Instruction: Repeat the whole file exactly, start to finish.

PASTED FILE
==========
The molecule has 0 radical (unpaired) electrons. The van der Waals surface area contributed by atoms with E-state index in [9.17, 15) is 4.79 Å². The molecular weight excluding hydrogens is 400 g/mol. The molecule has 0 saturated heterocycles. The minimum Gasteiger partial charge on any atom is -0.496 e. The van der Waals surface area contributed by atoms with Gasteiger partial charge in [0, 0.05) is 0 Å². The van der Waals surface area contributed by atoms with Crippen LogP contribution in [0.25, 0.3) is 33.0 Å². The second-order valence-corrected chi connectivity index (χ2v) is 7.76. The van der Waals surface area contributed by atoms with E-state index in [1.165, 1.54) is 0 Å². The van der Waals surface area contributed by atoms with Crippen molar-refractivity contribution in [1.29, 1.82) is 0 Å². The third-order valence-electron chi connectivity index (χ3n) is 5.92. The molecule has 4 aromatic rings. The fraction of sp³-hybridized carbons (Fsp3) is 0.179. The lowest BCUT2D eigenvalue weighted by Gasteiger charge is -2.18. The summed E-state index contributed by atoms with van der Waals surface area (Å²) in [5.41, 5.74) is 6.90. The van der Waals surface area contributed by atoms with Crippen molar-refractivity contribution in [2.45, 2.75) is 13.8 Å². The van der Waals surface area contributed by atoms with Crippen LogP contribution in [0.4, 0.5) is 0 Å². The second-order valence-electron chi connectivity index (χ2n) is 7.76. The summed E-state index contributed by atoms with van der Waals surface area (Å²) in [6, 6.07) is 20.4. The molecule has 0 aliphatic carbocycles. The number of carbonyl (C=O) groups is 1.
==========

The molecule has 0 radical (unpaired) electrons. The van der Waals surface area contributed by atoms with E-state index in [9.17, 15) is 4.79 Å². The molecular weight excluding hydrogens is 400 g/mol. The molecule has 0 saturated heterocycles. The minimum Gasteiger partial charge on any atom is -0.496 e. The van der Waals surface area contributed by atoms with Gasteiger partial charge in [0, 0.05) is 0 Å². The van der Waals surface area contributed by atoms with Crippen LogP contribution in [0.25, 0.3) is 33.0 Å². The second-order valence-corrected chi connectivity index (χ2v) is 7.76. The van der Waals surface area contributed by atoms with E-state index in [1.165, 1.54) is 0 Å². The van der Waals surface area contributed by atoms with Crippen molar-refractivity contribution in [1.29, 1.82) is 0 Å². The third-order valence-electron chi connectivity index (χ3n) is 5.92. The molecule has 4 aromatic rings. The fraction of sp³-hybridized carbons (Fsp3) is 0.179. The lowest BCUT2D eigenvalue weighted by Gasteiger charge is -2.18. The summed E-state index contributed by atoms with van der Waals surface area (Å²) in [5.41, 5.74) is 6.90. The van der Waals surface area contributed by atoms with Crippen molar-refractivity contribution in [2.45, 2.75) is 13.8 Å². The van der Waals surface area contributed by atoms with Crippen LogP contribution in [0.4, 0.5) is 0 Å². The second-order valence-electron chi connectivity index (χ2n) is 7.76. The summed E-state index contributed by atoms with van der Waals surface area (Å²) in [6, 6.07) is 20.4. The molecule has 0 aliphatic carbocycles. The number of carbonyl (C=O) groups is 1.